“DID YOU KNOW”
In 2021, the Philadelphia PGA’s Marty Lyons was inducted into the PGA Hall of Fame!
Lone overdue, Marty Lyons was inducted into the PGA of America’s Hall of Fame in November 2021. Lyons should have been inducted many years ago, but first someone had to nominate him. Deceased since 1968, his accomplishments were nearly forgotten.
Lyons spent all but six of his 55 year golf career at the Llanerch Country Club in Haverford Township, Pennsylvania. In 1913 at the age of 9, Lyons was introduced to golf when he took a six mile trolley ride from his home in West Philadelphia to caddy at Llanerch. Lyons would earn 35 cents for carrying a golf bag around the course, and then had to give the caddy master 10 cents of his earnings. The trolley fare was 5 cents each way, so some days he walked to the golf course and then home.
At age 16 Lyons dropped out of school to become the caddy master at Llanerch. Two years later he was the assistant professional at Llanerch. In 1928 he moved across the Delaware River to southern New Jersey, where he was the head professional at the Spring Hill Country Club for six years.
With his employer struggling with the Great Depression, Lyons returned to Llanerch in 1934 as the assistant to Denny Shute. Having won the British Open in 1933, Shute was away playing in tournaments and exhibitions most of 1934. The next year Shute was off to Chicago for a new head professional position. By popular acclaim of the Llanerch members, Lyons was now the head professional.
At that time the juniors could not play the Llanerch golf course until age 16. As the head professional Lyons changed that and instituted junior golf clinics where he filmed their golf swings. One year five of his junior girls broke 80. His prize pupil, Dorothy Germain, won the 1949 US Women’s Amateur.
The Philadelphia Section hosted the PGA of America’s 25th anniversary at Philadelphia’s Bellevue Stratford Hotel in September 1941. That week, the PGA Tour’s Henry Hurst Invitational was being played in Philadelphia at Torresdale-Frankford CC. The PGA officers, leading players and the national press were among the 800 that attended. Lyons and Jimmy D’Angelo served as co-chairmen.
In October 1941 Lyons was elected president of the Philadelphia PGA, an office he would hold for six years. At the 1943 spring meeting Lyons gave tournament chairman Leo Diegel full authority to use the Section’s tournament schedule to raise money for World War II charities.
Exhibitions were played with local amateurs and nationally known professionals. The Philadelphia PGA was planning to buy an ambulance for the Red Cross but someone from the Red Cross suggested they visit the Valley Forge General Hospital for wounded veterans to see what could be done there. Lyons and Diegel decided to build a nine-hole golf course on the hospital grounds. Every member of the Philadelphia donated either time, equipment or money and many did all three. Before they were done, the Philadelphia pros raised enough money to build two golf courses and three putting courses at veterans’ hospitals in the Delaware Valley. Under the leadership of the Philadelphia PGA every PGA Section in the country instituted rehabilitation programs for the wounded veterans during World War II.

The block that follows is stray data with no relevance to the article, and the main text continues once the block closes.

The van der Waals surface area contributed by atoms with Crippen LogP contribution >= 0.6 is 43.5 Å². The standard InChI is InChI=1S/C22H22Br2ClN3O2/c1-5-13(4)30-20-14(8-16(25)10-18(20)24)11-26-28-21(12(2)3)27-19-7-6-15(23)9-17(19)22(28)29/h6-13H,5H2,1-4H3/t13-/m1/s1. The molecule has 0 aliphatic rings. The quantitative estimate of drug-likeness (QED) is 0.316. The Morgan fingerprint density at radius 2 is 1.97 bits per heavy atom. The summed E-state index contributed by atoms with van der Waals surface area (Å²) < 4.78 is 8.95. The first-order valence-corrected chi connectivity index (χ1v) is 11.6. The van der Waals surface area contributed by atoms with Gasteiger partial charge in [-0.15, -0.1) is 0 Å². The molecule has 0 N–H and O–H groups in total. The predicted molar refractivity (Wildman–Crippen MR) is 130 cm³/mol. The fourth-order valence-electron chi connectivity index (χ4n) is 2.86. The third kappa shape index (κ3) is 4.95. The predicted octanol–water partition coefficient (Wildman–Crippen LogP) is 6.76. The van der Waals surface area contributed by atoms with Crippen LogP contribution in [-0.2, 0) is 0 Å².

Lyons was elected PGA Secretary at the 1948 national meeting. Even though he was nominated for office again, he chose to serve only one year.
At the PGA’s 1956 annual meeting, Lyons campaigned for his club to host a PGA Championship, and Llanerch was awarded the 1958 championship.
Lyons and some of the Llanerch members attended the 1957 championship in Dayton, Ohio, to learn what they could about hosting a PGA championship. When they returned Lyons wrote a letter to the PGA relating how he had attended a well-run championship that had lost money, and some of the better players had not even entered. He stated that if the format was changed from match play to stroke play, more PGA members could participate. Also with stroke play, a major television company might be interested, as the big name golfers would still be playing on the weekend.
At the 1957 PGA annual meeting, with Lyons selling his format change, the delegates voted to change their PGA Championship to stroke play. Then through the local television affiliate, Lyons sold CBS on televising the tournament.
The 1958 PGA Championship was televised, which was a first for that tournament. CBS broadcast the last three holes of the tournament on Sunday, for a total of two and one half hours. The PGA Championship turned a profit, which it hadn’t for many years. Frank Chirkinian, a young man who was producing the evening news at the CBS affiliate, produced the telecast. He went on to produce the CBS telecast of the Masters Tournament for four decades. Along with that, there was another young sports reporter named Jack Whitaker, who did interviews with the leading golfers for the nightly news at that CBS affiliate.
Lyons mentored two golf professionals, Leo Fraser and Henry Poe, who went on to be presidents of the PGA of America. He hosted the Philadelphia PGA Championship 9 times, 8 on consecutive years.
In 1968 Lyons was back in harness as the PGA Director from District Two. But that same year, at the Philadelphia Section’s spring meeting, he suffered a heart attack and died at the head table. His last words were “With the boys coming back from Vietnam, we need to get the golf course at Valley Forge Hospital going again.”
Great story Pete. Way to go!
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Thanks, Pete. I always enjoy your articles.